Their Soybeans Piling Up, Farmers Hope Trade War Ends Before Beans Rot

ARTHUR, N.D. — This is harvest season in the rich farmlands of the eastern Dakotas, the time of year Kevin Karel checks his computer first thing in the morning to see how many of his soybeans Chinese companies have purchased while he was sleeping.

Farmers here in Cass County have prospered over the last two decades by growing more soybeans than any other county in the United States, and by shipping most of those beans across the Pacific Ocean to feed Chinese pigs and chickens.

But this year, the Chinese have all but stopped buying. The largest market for one of America’s largest exports has shut its doors. The Chinese government imposed a tariff on American soybeans in response to the Trump administration’s tariffs on Chinese goods. The latest federal data, through mid-October, shows American soybean sales to China have declined by 94 percent from last year’s harvest.

Kevin Karel, the general manager of the Arthur Companies, which has long sold soybeans to China. With that market now largely shut off, Mr. Karel said his firm has started to stockpile soybeans.CreditDan Koeck for The New York Times

Mr. Karel, the general manager of the Arthur Companies, which operates six grain elevators in eastern North Dakota, has started to pile one million bushels of soybeans on a clear patch of ground behind some of his grain silos. The big mound of yellowish-white beans, already one of the taller hills in this flat part of the world, will then be covered with tarps.

The hope is that prices will rise before the beans rot.

“We’re sitting on the edge of our seat,” Mr. Karel said.

President Trump sees tariffs as a tool to force changes in America’s economic relationships with China and other major trading partners. His tough approach, he says, will revive American industries like steel and auto manufacturing that have lost ground to foreign rivals. But that is coming at a steep cost for some industries, like farming, that have thrived in the era of globalization by exporting goods to foreign markets.

China and other trading partners hit with the tariffs, including the European Union, have sought to maximize the political impact of their reprisals. The European Union imposed tariffs on bourbon, produced in Kentucky, the home state of the Senate majority leader, Mitch McConnell, and on Harley-Davidson motorcycles, from Wisconsin, the home state of House Speaker Paul Ryan. China’s decision to impose tariffs on soybeans squeezes some of Mr. Trump’s staunchest supporters across the Midwestern farm belt.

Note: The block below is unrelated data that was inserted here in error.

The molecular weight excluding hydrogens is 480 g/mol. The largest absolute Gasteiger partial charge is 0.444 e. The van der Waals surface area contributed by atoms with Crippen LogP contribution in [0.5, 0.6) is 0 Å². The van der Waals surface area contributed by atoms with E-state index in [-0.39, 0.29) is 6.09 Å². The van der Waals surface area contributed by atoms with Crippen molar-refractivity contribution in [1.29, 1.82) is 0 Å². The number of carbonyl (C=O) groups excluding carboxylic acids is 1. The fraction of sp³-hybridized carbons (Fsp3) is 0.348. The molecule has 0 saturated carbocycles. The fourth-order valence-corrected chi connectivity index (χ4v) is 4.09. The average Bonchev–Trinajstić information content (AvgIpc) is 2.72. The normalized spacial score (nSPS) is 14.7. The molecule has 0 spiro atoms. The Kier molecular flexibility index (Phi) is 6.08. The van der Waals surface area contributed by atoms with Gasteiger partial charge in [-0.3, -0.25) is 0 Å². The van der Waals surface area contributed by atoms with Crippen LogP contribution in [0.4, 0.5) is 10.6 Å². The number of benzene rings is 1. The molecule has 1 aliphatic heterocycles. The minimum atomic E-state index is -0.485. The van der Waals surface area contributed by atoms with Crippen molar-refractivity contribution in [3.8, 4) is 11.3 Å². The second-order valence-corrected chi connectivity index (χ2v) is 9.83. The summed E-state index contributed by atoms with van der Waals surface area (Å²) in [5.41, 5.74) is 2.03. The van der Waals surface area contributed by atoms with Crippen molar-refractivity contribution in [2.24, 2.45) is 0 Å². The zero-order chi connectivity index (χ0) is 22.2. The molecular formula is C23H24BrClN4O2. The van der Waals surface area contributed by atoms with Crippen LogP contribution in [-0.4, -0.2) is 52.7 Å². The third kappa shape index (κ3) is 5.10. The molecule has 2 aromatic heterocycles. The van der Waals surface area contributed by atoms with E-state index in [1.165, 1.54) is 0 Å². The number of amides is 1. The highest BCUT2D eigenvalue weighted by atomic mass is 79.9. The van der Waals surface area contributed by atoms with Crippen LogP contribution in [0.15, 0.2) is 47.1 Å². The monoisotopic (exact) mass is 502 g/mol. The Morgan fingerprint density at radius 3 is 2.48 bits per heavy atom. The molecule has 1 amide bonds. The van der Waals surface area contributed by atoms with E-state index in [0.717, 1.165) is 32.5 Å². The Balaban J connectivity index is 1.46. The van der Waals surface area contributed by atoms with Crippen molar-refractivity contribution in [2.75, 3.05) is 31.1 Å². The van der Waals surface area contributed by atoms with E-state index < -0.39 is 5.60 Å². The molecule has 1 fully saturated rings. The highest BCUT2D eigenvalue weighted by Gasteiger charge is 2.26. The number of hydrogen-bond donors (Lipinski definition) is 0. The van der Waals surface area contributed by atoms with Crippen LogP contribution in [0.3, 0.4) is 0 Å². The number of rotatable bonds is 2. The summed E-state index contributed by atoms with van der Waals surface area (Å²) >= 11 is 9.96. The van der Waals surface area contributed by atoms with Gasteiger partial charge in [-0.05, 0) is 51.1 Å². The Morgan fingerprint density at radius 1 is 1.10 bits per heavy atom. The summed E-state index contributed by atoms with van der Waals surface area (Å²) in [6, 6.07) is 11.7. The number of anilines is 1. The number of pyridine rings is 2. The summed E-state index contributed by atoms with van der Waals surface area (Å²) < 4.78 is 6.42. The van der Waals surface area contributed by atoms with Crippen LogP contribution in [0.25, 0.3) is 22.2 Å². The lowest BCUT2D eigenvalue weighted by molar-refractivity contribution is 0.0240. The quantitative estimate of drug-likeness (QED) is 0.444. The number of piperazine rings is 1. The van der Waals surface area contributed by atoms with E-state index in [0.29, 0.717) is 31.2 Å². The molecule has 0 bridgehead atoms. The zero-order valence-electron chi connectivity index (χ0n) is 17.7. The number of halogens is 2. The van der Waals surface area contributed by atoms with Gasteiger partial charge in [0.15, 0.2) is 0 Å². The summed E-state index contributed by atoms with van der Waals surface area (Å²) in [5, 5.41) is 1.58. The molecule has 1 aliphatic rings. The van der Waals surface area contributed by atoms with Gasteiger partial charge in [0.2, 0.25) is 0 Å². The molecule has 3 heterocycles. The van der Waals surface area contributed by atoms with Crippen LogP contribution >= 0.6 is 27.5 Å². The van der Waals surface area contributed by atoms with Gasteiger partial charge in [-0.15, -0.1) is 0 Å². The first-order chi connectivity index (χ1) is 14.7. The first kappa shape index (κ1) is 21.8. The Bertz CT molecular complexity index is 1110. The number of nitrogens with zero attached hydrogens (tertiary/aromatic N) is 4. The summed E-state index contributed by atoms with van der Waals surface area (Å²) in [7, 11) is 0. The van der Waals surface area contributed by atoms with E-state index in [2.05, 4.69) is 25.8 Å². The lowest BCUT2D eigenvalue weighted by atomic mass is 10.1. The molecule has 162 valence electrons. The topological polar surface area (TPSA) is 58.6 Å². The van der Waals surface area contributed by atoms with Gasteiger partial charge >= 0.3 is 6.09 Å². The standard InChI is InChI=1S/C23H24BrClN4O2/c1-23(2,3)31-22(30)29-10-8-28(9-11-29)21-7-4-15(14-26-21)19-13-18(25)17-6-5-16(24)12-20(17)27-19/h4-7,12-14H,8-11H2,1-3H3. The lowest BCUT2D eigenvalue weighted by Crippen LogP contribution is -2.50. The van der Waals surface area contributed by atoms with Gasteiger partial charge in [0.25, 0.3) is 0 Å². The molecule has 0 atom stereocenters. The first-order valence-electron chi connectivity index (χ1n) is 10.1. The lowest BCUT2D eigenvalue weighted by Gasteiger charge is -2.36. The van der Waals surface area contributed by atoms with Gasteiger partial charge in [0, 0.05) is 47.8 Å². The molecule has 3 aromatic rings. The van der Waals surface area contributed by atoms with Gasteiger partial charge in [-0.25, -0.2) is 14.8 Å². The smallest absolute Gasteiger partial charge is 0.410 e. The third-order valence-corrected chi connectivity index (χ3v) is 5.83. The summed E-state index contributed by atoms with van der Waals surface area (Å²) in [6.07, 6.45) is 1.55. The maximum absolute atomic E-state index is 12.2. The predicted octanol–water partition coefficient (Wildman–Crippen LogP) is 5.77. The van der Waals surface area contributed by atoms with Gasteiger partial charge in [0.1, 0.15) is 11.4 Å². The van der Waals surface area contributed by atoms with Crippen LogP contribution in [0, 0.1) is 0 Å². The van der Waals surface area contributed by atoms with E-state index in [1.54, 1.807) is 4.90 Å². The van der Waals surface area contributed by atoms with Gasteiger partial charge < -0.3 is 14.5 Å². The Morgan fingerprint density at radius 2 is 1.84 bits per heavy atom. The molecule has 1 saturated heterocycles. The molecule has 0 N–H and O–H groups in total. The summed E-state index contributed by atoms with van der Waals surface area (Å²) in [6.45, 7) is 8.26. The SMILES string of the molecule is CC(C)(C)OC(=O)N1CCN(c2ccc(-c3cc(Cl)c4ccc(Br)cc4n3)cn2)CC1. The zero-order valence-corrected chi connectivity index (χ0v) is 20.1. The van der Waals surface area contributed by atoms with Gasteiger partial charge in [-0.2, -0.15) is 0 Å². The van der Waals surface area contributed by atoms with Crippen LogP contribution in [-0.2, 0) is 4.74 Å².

Both Mr. Trump and President Xi Jinping of China have declared their desire to reduce trade barriers.

“Openness has become a trademark of China,” Mr. Xi said Monday at a trade fair in Shanghai that the Chinese government described as an opportunity for foreign companies to display their wares. Mr. Trump, for his part, said last week that “we’re much closer” to striking a deal with China, though administration officials have said the two sides remain far apart, and no deal is imminent.

Like most successful American exports, soybeans are produced at high efficiency by a small number of workers using cutting-edge technologies, like tractors connected to satellites so the optimal mix of fertilizers can be spread on each square foot of farmland. The United States exported $26 billion in soybeans last year, and more than half went to China.

Some farmers in North Dakota say they trust Mr. Trump to negotiate in the nation’s interest. Mr. Karel said many of his customers wear red “Make America Great Again” caps and insist that the pain of lost business and lower profits is worthwhile. They say they’ll suffer now so their children benefit later — echoing the argument Mr. Trump has made.

Others are less enthused. Greg Gebeke, who farms 5,000 acres outside Arthur with two of his brothers, said he struggled to understand the administration’s goals.

“I’m trying to follow and figure out who the winners are in this tariff war,” Mr. Gebeke said. “I know who one of the losers are and that’s us. And that’s painful.”

North Dakota’s soybean industry was created by Chinese demand for the beans, which are crushed to make feed for animals and oil for human consumption.

China is by far the world’s largest importer of soybeans. The country consumed 110 million tons of soybeans in 2017, and 87 percent of those beans were imported — the vast majority from either Brazil or the United States. While soybeans are grown throughout the Midwest, the soybean fields of North Dakota are the part of soybean country that is closest to the Pacific Ocean, and so its beans are mostly sent to China.

In the mid-1990s, there were 450,000 acres of soybeans in the state. Last year, there were 6.4 million. As the state’s production of soybeans increased, companies spent millions of dollars on larger grain elevators, on the 110-car trains that carry the soybeans west to the Pacific Coast, on bigger terminals at the ports. A few years ago, Mr. Gebeke traded his grain drill, used to plant wheat, for a second machine to plant soybeans.